On 27th February 2023, Ofgem announced that the energy price cap will reduce by almost £1,000 from £4,279 to £3,280 for a dual fuel household. The drop in the energy price cap is a reflection of the fall in energy wholesale prices in recent months. Despite the energy price cap drop, most consumers will not see a reduction in household bills as the government's Energy Price Guarantee (EPG) is set to increase from £2,500 to £3,000 in April 2023.
Ofgem CEO Jonathan Brearley said:
"Although wholesale prices have fallen, the price cap has not yet fallen below the planned level of the Energy Price Guarantee. This means, that on current policy, bills will rise again in April. I know that, for many households this news will be deeply concerning."
"Where people are struggling, we urge them to contact their supplier to make sure they are getting all the help and support they are entitled to. We also think that, with bills continuing to be so high, there is a case for examining with urgency the feasibility of a social tariff for customers in the most vulnerable situations."
In this article, we explain the difference between the energy price cap and the Energy Price Guarantee as well as how the changes announced by Ofgem will affect your energy bills.
What is the energy price cap?
The energy price cap is set by the energy regulator Ofgem. Ofgem takes into consideration wholesale energy prices and sets a maximum amount that energy suppliers can charge consumers for their gas and electricity. Despite the energy regulator setting maximum charges, the cost of your energy bills is based on how much energy you use. The more energy you use, the higher your energy bills will be.
What is the Energy Price Guarantee?
The Energy Price Guarantee (EPG) was introduced by the government in October 2022 to help consumers manage the cost of rising energy bills. The EPG figures are based on dual fuel customers that pay via direct debit and are what the average domestic household can expect to spend on their annual energy bill.
The Energy Price Guarantee is currently set at £2,500 but is due to increase to £3,000 from April 2023 and remain as such until March 2024. At present, the gas and electricity unit rates are capped at 10.3p per unit of gas and 34p per unit of electricity but it is not yet known what these rates will be when the EPG increases in April.
Remember, exactly how much you will pay for your energy bills will vary depending on how much energy you use.
What does the energy price cap reduction mean for your energy bills?
Despite Ofgem announcing its energy price cap reduction it will not affect how much you pay for your energy bills. This is because the amount that you pay is currently determined by the government's Energy Price Guarantee which is set at £2,500 but is due to increase to £3,000 in April 2023.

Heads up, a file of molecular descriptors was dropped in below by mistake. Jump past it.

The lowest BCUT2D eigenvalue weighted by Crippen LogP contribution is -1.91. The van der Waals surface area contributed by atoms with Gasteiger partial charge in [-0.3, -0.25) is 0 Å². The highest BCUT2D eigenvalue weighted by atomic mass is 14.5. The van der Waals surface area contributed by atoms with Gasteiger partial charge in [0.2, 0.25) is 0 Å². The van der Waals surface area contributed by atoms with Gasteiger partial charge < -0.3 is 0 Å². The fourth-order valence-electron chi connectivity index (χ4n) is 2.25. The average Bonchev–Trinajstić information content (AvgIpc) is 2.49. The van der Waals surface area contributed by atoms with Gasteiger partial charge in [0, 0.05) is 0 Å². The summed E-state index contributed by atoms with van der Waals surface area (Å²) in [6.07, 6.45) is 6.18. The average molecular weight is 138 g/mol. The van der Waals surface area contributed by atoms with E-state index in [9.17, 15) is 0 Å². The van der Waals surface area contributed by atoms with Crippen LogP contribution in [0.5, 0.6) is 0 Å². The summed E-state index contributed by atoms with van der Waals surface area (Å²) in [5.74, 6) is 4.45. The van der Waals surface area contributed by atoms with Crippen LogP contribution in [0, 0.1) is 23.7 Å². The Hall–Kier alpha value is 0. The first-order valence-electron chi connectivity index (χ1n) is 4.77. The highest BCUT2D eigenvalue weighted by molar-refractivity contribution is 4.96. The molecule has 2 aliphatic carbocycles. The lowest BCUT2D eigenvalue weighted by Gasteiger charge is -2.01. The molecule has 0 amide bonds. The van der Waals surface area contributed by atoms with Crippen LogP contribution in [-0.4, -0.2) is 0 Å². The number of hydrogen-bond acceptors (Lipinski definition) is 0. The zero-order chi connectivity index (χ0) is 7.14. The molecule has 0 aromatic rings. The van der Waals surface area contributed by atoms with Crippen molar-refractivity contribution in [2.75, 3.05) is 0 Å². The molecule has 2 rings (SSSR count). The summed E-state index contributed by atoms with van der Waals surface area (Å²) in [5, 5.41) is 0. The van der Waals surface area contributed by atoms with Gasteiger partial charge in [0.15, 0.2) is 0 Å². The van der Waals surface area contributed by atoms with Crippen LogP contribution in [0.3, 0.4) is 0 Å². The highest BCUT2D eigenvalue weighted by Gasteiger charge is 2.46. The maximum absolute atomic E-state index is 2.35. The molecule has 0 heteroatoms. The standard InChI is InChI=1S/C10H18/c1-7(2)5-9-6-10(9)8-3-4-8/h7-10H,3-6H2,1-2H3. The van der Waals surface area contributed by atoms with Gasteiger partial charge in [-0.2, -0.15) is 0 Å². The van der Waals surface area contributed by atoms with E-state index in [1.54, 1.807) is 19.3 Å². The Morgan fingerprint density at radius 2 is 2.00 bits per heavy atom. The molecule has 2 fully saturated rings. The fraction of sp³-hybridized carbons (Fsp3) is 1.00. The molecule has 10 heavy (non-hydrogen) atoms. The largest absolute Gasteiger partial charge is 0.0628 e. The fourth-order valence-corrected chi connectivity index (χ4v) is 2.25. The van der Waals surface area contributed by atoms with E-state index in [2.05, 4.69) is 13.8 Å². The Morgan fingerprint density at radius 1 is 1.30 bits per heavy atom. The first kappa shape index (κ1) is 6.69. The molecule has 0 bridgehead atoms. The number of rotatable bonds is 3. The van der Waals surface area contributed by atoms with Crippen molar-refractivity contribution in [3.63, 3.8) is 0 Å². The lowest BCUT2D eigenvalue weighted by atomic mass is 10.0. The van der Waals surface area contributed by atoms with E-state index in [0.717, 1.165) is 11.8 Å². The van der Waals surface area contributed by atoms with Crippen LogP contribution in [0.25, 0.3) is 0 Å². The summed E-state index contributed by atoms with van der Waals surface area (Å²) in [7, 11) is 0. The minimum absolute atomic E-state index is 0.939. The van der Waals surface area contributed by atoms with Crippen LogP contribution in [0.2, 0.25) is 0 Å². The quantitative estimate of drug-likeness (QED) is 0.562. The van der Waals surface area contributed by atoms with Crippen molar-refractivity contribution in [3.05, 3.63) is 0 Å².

However, from the summer, analysts such as Cornwall Insight have predicted that Ofgem's energy price cap is likely to reduce which will mean that consumers may see a reduction in energy bills even if the government's EPG stays the same. This is because the unit energy prices that consumers pay are capped by the lower rate between the Ofgem energy price cap and the government's Energy Price Guarantee.
The below graphic highlights what the average dual fuel household can expect to pay for their energy bill in 2023, which is the lower rate between the Energy Price Cap (EPC) and the Energy Price Guarantee (EPG) as shown by the green area in the graph. Remember, however, that prices are capped on unit rates for gas and electricity and you can therefore pay more or less depending on how much energy you use.
Average annual household energy bill 2023
What to do if you are struggling to afford your energy bills
If you are struggling to pay your energy bills each month there are a number of things that you can do to try and ease the burden. We list some ways below but additional money-saving tips can be found in our article, 'How to save money on your energy bills'.
- Contact your energy supplier - notifying your energy supplier that you are facing financial difficulty can help you to arrange an affordable repayment plan.
- Use less energy - consciously using less energy can mean you spend less on your energy bills. You may also be able to benefit from the Demand Flexibility Service where you can get paid for using less energy at set times.
- Switch to LED bulbs - LED lightbulbs are more energy efficient and can therefore save you money when lighting your home.
- Turn down your thermostat - according to British Gas, turning your thermostat down by 1°C can save up to £115 in energy a year.
- Use energy-efficient appliances - choosing appliances with a higher energy efficiency rating can help you to save money as they are cheaper to run than less efficient appliances.
- Get free debt advice - you can seek help from a number of debt websites and charities
There are also a number of grants and schemes available for those who are most vulnerable. More information and help on the cost of living can be found in our Cost of Living guide.